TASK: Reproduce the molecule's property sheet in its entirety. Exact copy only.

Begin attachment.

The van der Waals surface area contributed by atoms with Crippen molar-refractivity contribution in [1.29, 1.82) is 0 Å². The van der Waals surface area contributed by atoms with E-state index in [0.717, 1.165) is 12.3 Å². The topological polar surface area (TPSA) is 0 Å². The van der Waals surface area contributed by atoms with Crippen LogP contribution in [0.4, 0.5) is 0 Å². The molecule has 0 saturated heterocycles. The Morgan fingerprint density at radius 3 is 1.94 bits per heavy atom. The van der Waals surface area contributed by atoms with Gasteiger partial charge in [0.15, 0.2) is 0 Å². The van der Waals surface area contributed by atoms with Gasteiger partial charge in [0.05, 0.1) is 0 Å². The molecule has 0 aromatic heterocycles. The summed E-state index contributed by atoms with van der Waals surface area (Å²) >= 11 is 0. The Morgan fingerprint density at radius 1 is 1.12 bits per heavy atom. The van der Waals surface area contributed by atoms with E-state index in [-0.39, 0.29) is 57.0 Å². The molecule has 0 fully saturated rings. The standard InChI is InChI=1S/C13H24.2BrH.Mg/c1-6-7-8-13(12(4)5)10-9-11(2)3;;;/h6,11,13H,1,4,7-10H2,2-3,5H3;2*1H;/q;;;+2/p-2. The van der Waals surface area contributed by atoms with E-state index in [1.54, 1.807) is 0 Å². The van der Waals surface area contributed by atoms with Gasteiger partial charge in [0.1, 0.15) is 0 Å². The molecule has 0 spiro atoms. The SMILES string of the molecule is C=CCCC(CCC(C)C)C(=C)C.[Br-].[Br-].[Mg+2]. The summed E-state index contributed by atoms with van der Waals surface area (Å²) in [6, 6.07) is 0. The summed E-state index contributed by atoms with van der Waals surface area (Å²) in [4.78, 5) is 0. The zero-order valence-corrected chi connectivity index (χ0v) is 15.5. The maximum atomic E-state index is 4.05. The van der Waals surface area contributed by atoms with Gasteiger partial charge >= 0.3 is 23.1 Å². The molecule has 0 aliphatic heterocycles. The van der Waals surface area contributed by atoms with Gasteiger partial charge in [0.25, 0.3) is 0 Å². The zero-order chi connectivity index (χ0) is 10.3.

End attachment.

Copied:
The van der Waals surface area contributed by atoms with Crippen molar-refractivity contribution in [1.29, 1.82) is 0 Å². The van der Waals surface area contributed by atoms with E-state index in [0.717, 1.165) is 12.3 Å². The topological polar surface area (TPSA) is 0 Å². The van der Waals surface area contributed by atoms with Crippen LogP contribution in [0.4, 0.5) is 0 Å². The molecule has 0 saturated heterocycles. The Morgan fingerprint density at radius 3 is 1.94 bits per heavy atom. The van der Waals surface area contributed by atoms with Gasteiger partial charge in [0.15, 0.2) is 0 Å². The van der Waals surface area contributed by atoms with Gasteiger partial charge in [0.05, 0.1) is 0 Å². The molecule has 0 aromatic heterocycles. The summed E-state index contributed by atoms with van der Waals surface area (Å²) >= 11 is 0. The Morgan fingerprint density at radius 1 is 1.12 bits per heavy atom. The van der Waals surface area contributed by atoms with E-state index in [-0.39, 0.29) is 57.0 Å². The molecule has 0 fully saturated rings. The standard InChI is InChI=1S/C13H24.2BrH.Mg/c1-6-7-8-13(12(4)5)10-9-11(2)3;;;/h6,11,13H,1,4,7-10H2,2-3,5H3;2*1H;/q;;;+2/p-2. The van der Waals surface area contributed by atoms with E-state index in [1.54, 1.807) is 0 Å². The van der Waals surface area contributed by atoms with Gasteiger partial charge in [0.1, 0.15) is 0 Å². The molecule has 0 spiro atoms. The SMILES string of the molecule is C=CCCC(CCC(C)C)C(=C)C.[Br-].[Br-].[Mg+2]. The summed E-state index contributed by atoms with van der Waals surface area (Å²) in [6, 6.07) is 0. The summed E-state index contributed by atoms with van der Waals surface area (Å²) in [4.78, 5) is 0. The zero-order valence-corrected chi connectivity index (χ0v) is 15.5. The maximum atomic E-state index is 4.05. The van der Waals surface area contributed by atoms with Gasteiger partial charge >= 0.3 is 23.1 Å². The molecule has 0 aliphatic heterocycles. The van der Waals surface area contributed by atoms with Gasteiger partial charge in [0.25, 0.3) is 0 Å². The zero-order chi connectivity index (χ0) is 10.3.